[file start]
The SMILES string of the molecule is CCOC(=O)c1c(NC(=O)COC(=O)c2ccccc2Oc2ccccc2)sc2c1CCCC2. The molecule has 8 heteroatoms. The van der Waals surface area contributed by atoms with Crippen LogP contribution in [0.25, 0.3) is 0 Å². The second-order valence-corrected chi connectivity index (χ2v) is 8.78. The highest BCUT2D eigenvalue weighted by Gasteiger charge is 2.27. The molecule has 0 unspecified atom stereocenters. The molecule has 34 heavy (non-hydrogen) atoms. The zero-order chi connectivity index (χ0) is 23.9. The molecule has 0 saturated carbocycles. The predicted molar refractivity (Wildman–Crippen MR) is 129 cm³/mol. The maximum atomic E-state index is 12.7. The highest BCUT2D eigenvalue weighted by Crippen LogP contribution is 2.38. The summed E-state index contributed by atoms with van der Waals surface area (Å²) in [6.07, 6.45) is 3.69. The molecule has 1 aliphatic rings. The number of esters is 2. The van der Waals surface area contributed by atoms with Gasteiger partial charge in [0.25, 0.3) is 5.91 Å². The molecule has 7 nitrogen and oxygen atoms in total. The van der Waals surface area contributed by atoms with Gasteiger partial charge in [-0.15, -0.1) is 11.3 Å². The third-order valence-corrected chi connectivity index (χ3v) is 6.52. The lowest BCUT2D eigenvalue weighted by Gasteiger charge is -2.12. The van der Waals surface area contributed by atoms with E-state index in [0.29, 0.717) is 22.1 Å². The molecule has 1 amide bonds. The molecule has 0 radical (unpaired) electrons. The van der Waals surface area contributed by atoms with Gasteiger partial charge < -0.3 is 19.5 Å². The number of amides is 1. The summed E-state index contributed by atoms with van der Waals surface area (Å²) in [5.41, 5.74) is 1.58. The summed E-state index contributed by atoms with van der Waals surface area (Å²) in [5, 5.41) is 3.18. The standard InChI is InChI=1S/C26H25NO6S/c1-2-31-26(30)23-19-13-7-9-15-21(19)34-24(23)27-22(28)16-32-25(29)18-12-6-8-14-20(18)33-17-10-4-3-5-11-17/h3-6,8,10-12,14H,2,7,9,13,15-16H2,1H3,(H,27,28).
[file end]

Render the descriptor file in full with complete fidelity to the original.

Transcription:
The SMILES string of the molecule is CCOC(=O)c1c(NC(=O)COC(=O)c2ccccc2Oc2ccccc2)sc2c1CCCC2. The molecule has 8 heteroatoms. The van der Waals surface area contributed by atoms with Crippen LogP contribution in [0.25, 0.3) is 0 Å². The second-order valence-corrected chi connectivity index (χ2v) is 8.78. The highest BCUT2D eigenvalue weighted by Gasteiger charge is 2.27. The molecule has 0 unspecified atom stereocenters. The molecule has 34 heavy (non-hydrogen) atoms. The zero-order chi connectivity index (χ0) is 23.9. The molecule has 0 saturated carbocycles. The predicted molar refractivity (Wildman–Crippen MR) is 129 cm³/mol. The maximum atomic E-state index is 12.7. The highest BCUT2D eigenvalue weighted by Crippen LogP contribution is 2.38. The summed E-state index contributed by atoms with van der Waals surface area (Å²) in [6.07, 6.45) is 3.69. The molecule has 1 aliphatic rings. The number of esters is 2. The van der Waals surface area contributed by atoms with Gasteiger partial charge in [0.25, 0.3) is 5.91 Å². The molecule has 7 nitrogen and oxygen atoms in total. The van der Waals surface area contributed by atoms with Gasteiger partial charge in [-0.15, -0.1) is 11.3 Å². The third-order valence-corrected chi connectivity index (χ3v) is 6.52. The lowest BCUT2D eigenvalue weighted by Gasteiger charge is -2.12. The van der Waals surface area contributed by atoms with E-state index in [0.29, 0.717) is 22.1 Å². The molecule has 1 amide bonds. The molecule has 0 radical (unpaired) electrons. The van der Waals surface area contributed by atoms with Gasteiger partial charge < -0.3 is 19.5 Å². The number of amides is 1. The summed E-state index contributed by atoms with van der Waals surface area (Å²) in [5.41, 5.74) is 1.58. The summed E-state index contributed by atoms with van der Waals surface area (Å²) in [5, 5.41) is 3.18. The standard InChI is InChI=1S/C26H25NO6S/c1-2-31-26(30)23-19-13-7-9-15-21(19)34-24(23)27-22(28)16-32-25(29)18-12-6-8-14-20(18)33-17-10-4-3-5-11-17/h3-6,8,10-12,14H,2,7,9,13,15-16H2,1H3,(H,27,28).